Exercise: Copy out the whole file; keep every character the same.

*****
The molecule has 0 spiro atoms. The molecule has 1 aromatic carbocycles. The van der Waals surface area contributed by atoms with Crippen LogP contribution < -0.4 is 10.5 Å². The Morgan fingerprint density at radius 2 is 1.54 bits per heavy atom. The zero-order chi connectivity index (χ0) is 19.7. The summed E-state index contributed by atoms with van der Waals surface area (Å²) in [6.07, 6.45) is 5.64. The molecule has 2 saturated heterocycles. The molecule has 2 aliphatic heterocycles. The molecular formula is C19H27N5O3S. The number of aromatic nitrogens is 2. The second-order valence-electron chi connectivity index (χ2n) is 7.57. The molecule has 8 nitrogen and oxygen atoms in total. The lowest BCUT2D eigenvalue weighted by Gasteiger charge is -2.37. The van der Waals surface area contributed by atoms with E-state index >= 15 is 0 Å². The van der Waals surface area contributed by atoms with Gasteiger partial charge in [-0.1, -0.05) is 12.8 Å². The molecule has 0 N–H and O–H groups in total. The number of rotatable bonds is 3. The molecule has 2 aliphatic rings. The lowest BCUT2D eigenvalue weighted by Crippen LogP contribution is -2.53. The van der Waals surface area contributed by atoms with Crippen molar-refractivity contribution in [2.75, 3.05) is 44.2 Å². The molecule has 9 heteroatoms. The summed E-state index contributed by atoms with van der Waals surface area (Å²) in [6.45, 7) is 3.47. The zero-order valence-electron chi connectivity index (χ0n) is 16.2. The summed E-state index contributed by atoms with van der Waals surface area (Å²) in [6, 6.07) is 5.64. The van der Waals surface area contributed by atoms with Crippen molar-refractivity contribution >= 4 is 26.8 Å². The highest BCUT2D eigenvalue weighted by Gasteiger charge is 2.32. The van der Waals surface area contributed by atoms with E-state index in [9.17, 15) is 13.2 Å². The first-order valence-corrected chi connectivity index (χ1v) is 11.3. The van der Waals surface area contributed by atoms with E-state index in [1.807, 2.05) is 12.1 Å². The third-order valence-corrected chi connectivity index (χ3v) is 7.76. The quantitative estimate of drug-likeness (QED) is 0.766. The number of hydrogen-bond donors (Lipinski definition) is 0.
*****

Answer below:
The molecule has 0 spiro atoms. The molecule has 1 aromatic carbocycles. The van der Waals surface area contributed by atoms with Crippen LogP contribution < -0.4 is 10.5 Å². The Morgan fingerprint density at radius 2 is 1.54 bits per heavy atom. The zero-order chi connectivity index (χ0) is 19.7. The summed E-state index contributed by atoms with van der Waals surface area (Å²) in [6.07, 6.45) is 5.64. The molecule has 2 saturated heterocycles. The molecule has 2 aliphatic heterocycles. The molecular formula is C19H27N5O3S. The number of aromatic nitrogens is 2. The second-order valence-electron chi connectivity index (χ2n) is 7.57. The molecule has 8 nitrogen and oxygen atoms in total. The lowest BCUT2D eigenvalue weighted by Gasteiger charge is -2.37. The van der Waals surface area contributed by atoms with E-state index >= 15 is 0 Å². The van der Waals surface area contributed by atoms with Gasteiger partial charge in [-0.1, -0.05) is 12.8 Å². The molecule has 0 N–H and O–H groups in total. The number of rotatable bonds is 3. The molecule has 2 aliphatic rings. The lowest BCUT2D eigenvalue weighted by Crippen LogP contribution is -2.53. The van der Waals surface area contributed by atoms with Crippen molar-refractivity contribution in [2.75, 3.05) is 44.2 Å². The molecule has 9 heteroatoms. The summed E-state index contributed by atoms with van der Waals surface area (Å²) in [6.45, 7) is 3.47. The zero-order valence-electron chi connectivity index (χ0n) is 16.2. The summed E-state index contributed by atoms with van der Waals surface area (Å²) in [6, 6.07) is 5.64. The van der Waals surface area contributed by atoms with Crippen molar-refractivity contribution >= 4 is 26.8 Å². The highest BCUT2D eigenvalue weighted by Gasteiger charge is 2.32. The van der Waals surface area contributed by atoms with E-state index in [9.17, 15) is 13.2 Å². The first-order valence-corrected chi connectivity index (χ1v) is 11.3. The van der Waals surface area contributed by atoms with E-state index in [1.807, 2.05) is 12.1 Å². The third-order valence-corrected chi connectivity index (χ3v) is 7.76. The quantitative estimate of drug-likeness (QED) is 0.766. The number of hydrogen-bond donors (Lipinski definition) is 0.